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Old 03-25-2013, 08:31 PM   #1
Jazzpanda
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Silent guitar: Exchange steel strings for Nylon Strings works???

Hello everyone,

I bought a silent guitar model by Yamaha for steel strings. I am considering putting nylon strings on it instead to get a better sound, as I am not very satisfied with the sound I get from the steel strings. Do you think it will work? Anything special to consider?
I'd appreciate your advice!

Many Thanks!!!

Last edited by Jazzpanda : 03-25-2013 at 08:32 PM.
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Old 03-26-2013, 03:09 AM   #2
GoldenGuitar
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Nope, it will ultimately warp your guitar's neck, as steel and nylon strings have different tension levels. Not really recommended.
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Old 03-26-2013, 03:19 AM   #3
patticake
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i can't see why nylon strings, which are lower tension, would warp the guitar's neck. that being said, nylon strings are thicker, so you'd need to widen the slots in the nut, among other things. they're lower tension, so you'd probably need your action adjusted. and the chances of them sounding better isn't too good - i've heard a number of steel string guitars switched to nylon, and they never sounded very good.

btw, the entire point of the silent guitars is to be quiet, not to have great tone.
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Old 03-26-2013, 03:48 AM   #4
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That's the point, there isn't enough tension on Nylon strings so the neck will eventually bow backwards because there isn't enough force keeping it straight. If there is too much tension the neck will bow in the opposite direction.
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Old 03-26-2013, 08:51 AM   #5
patticake
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but it won't warp your guitar's neck - just have too much back bow, which may be adjusted by your truss rod, depending. imo it isn't worth doing, in any event.
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Old 03-26-2013, 10:22 AM   #6
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Quote:
Originally Posted by GoldenGuitar
That's the point, there isn't enough tension on Nylon strings so the neck will eventually bow backwards because there isn't enough force keeping it straight. If there is too much tension the neck will bow in the opposite direction.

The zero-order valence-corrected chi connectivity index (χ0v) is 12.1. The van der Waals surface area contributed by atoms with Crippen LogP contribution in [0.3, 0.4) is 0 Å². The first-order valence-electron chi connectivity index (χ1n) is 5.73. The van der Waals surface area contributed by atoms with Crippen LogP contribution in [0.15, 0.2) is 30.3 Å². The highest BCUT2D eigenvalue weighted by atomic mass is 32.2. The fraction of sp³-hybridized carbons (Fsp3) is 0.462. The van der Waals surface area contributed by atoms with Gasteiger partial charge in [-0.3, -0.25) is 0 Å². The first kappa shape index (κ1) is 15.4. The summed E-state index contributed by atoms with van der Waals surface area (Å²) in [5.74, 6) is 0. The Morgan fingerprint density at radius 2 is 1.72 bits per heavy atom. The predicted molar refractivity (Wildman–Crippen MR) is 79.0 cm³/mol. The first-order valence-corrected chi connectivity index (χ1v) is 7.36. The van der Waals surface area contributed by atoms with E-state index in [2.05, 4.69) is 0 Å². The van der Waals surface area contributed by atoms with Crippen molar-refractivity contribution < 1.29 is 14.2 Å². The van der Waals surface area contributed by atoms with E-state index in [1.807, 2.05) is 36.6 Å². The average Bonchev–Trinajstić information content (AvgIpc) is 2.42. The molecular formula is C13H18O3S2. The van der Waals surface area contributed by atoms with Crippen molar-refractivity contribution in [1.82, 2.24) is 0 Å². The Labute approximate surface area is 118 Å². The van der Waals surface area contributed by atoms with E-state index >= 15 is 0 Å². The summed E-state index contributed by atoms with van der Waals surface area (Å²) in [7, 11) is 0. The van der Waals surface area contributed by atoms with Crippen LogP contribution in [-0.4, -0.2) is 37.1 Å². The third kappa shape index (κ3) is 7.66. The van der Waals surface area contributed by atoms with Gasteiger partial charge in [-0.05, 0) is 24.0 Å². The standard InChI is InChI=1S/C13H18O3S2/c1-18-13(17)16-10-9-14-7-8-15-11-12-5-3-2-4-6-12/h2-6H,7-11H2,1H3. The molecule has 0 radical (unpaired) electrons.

That's why guitars have truss rods to counteract and correct changes in string tension. There's no danger in putting nylon strings on a guitar designed for steel-except that the sound will be horrible. The reverse, though (steel strings on a guitar built for nylon) will be disastrous.


However in this case we're talking about Yamaha's silent guitar which has no acoustic properties to speak of, and was designed to be played using headphones via the built-in pre-amp, or via a PA or acoustic amp. The OP can try nylon strings on his SLG100S by all means, but might be better-off trading it for the SLG100N if he prefers the sound of nylon strings.

Another 'however'; the SLG100S has a bridge saddle compensated and slanted for steel strings. Using Nylon strings will result in seriously compromised intonation, as Spanish/Classical guitars have straight saddles and minimal, if any,compensation for nylon strings with much less variation in gauges between bass and treble strings.

Last edited by snakestretcher : 03-26-2013 at 10:38 AM.
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Old 03-28-2013, 07:28 AM   #7
Jazzpanda
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Thank you people for your in depth replies!!! Very much appreciated.
Are there certain type of strings (a certain brand, model) which you think would make the guitar sound better then..?
I normally play an old Gibson es-335 with 0.11/0.12 strings (round wounds) and a nice acoustic Takamine guitar so anything that would make it sound closer to a mixture of the two... I am completely aware though that a silent guitar is not a 335 or a Takamine.. . I just try to get a fuller & nicer sound out of it. I both use it to accompany and solo (clean sound).
The idea to buy the silent guitar came after watching a rather nice demo by Yamaha, with which I hoped to find partial solution to problems while boarding a plane. I have sometimes to really convince ground staff at the airport that a regular sized guitar suits perfectly the upper compartment inside the plane... This is many times very stressful for me. Anyway, that's the background for why I bought it, and now I try to make it sound better than the demos I've watched.. . Any ideas are very much appreciated!

Last edited by Jazzpanda : 03-28-2013 at 07:34 AM.
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Old 03-28-2013, 08:59 AM   #8
snakestretcher
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All three guitars you mention are very different. None will sound, feel or play anything like the others and each, clearly, requires a different playing approach.
If you're really having problems achieving the sounds you want with the Yamaha, then perhaps it isn't the guitar for you.
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